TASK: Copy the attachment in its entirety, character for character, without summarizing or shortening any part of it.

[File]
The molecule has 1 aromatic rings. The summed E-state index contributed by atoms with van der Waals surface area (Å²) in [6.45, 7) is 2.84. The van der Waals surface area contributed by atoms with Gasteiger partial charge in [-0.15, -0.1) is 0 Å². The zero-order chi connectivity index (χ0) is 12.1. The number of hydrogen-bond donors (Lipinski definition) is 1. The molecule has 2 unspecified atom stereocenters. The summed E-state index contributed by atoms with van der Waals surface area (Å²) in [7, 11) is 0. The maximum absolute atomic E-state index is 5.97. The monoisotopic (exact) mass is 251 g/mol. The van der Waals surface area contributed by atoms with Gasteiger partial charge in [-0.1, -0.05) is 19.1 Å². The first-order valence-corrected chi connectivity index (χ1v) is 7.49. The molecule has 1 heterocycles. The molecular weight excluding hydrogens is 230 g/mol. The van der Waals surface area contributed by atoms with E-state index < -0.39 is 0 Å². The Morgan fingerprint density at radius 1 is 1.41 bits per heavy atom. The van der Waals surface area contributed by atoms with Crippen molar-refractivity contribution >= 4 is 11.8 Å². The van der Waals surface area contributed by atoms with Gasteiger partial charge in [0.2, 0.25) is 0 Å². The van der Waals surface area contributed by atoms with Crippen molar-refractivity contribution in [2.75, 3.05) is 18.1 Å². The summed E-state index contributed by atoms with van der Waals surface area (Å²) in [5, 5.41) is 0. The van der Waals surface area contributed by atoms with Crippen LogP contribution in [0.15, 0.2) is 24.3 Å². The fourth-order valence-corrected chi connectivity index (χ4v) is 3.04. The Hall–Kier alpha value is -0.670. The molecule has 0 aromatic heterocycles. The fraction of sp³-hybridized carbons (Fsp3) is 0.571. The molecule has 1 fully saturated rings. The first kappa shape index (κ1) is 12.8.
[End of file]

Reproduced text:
The molecule has 1 aromatic rings. The summed E-state index contributed by atoms with van der Waals surface area (Å²) in [6.45, 7) is 2.84. The van der Waals surface area contributed by atoms with Gasteiger partial charge in [-0.15, -0.1) is 0 Å². The zero-order chi connectivity index (χ0) is 12.1. The number of hydrogen-bond donors (Lipinski definition) is 1. The molecule has 2 unspecified atom stereocenters. The summed E-state index contributed by atoms with van der Waals surface area (Å²) in [7, 11) is 0. The maximum absolute atomic E-state index is 5.97. The monoisotopic (exact) mass is 251 g/mol. The van der Waals surface area contributed by atoms with Gasteiger partial charge in [-0.1, -0.05) is 19.1 Å². The first-order valence-corrected chi connectivity index (χ1v) is 7.49. The molecule has 1 heterocycles. The molecular weight excluding hydrogens is 230 g/mol. The van der Waals surface area contributed by atoms with E-state index < -0.39 is 0 Å². The Morgan fingerprint density at radius 1 is 1.41 bits per heavy atom. The van der Waals surface area contributed by atoms with Crippen molar-refractivity contribution >= 4 is 11.8 Å². The van der Waals surface area contributed by atoms with Gasteiger partial charge in [0.2, 0.25) is 0 Å². The van der Waals surface area contributed by atoms with Crippen molar-refractivity contribution in [2.75, 3.05) is 18.1 Å². The summed E-state index contributed by atoms with van der Waals surface area (Å²) in [5, 5.41) is 0. The van der Waals surface area contributed by atoms with Crippen LogP contribution in [0.15, 0.2) is 24.3 Å². The fourth-order valence-corrected chi connectivity index (χ4v) is 3.04. The Hall–Kier alpha value is -0.670. The molecule has 0 aromatic heterocycles. The fraction of sp³-hybridized carbons (Fsp3) is 0.571. The molecule has 1 fully saturated rings. The first kappa shape index (κ1) is 12.8.